South Pole Ice Core

Overview

On January 23, 2016, the South Pole Ice Core (SPICEcore) project reached its final depth of 1751 meters (5745 feet; 1.1 miles).

The stable isotope, aerosol, and atmospheric gas records in ice cores provide exceptional archives of past climate. Supported by the U.S. National Science Foundation Office of Polar Programs, a new ~50,000-year long ice core was recovered from South Pole during the 2014-2015 field season (0 to 736 meters) and 2015-2016 field season (736 to 1751 meters) using the new U.S. Intermediate Depth Drill. The South Pole site preserves unique climate records by combining cold temperatures typical of East Antarctica with a relatively high accumulation rate due to West Antarctic influence. The South Pole ice core extends the international array of ice cores used to investigate environmental change since the last glacial/interglacial transition. The scientific goal is to assess and understand changes in atmospheric chemistry, climate, and biogeochemistry.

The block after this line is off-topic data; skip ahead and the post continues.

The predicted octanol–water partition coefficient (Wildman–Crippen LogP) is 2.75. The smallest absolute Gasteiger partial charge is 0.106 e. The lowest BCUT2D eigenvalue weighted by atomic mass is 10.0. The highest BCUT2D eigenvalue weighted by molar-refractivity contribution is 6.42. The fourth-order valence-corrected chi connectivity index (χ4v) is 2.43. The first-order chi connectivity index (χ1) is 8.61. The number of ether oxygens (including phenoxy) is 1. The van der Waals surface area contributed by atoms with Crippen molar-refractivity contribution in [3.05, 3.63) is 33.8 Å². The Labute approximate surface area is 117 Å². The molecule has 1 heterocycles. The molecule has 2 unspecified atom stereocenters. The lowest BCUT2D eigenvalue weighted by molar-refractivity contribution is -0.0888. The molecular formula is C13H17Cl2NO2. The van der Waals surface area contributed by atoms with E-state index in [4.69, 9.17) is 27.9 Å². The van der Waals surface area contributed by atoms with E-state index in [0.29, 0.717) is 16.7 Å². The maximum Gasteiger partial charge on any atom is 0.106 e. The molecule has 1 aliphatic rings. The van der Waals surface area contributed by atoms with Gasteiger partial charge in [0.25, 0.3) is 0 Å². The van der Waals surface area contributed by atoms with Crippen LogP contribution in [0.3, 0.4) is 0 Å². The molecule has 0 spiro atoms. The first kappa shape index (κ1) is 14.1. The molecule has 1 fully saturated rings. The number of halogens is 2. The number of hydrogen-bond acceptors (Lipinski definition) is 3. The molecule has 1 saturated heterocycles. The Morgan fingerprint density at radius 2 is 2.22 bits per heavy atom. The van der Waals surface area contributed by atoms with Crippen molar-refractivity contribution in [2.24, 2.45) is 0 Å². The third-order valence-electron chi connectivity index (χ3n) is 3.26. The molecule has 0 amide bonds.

News Headlines

23 March 2016

Save the Dates (2016 NICL CPL, CPL Staffing, 2016 Science Meeting) Read More →


07 December 2015

The 2015/16 field season for the South Pole ice core is now underway Read More →


26 March 2015

Going deep – Drilling project to retrieve longest ice core ever from South Pole. Read More →


MORE NEWS »

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Science Proposals / Sample Requests

U.S. investigators submitting proposals requiring ice from the South Pole ice core should contact the South Pole ice core Science Coordination Office (SCO) prior to submitting. The SCO will provide a letter for inclusion with the proposals, assessing whether the ice core request is consistent with the South Pole ice core operation plan. To initiate the process, investigators should submit a SAMPLE REQUEST FORM to the SCO. Sample requests may take up to 6 weeks to process depending on the complexity of the request and other workloads.

If the SCO approves your Sample Request, the SCO will provide you with a Letter of Support stating that your proposal is consistent with the South Pole ice core operation plan. ** The Letter of Support needs to be submitted with your NSF proposal. **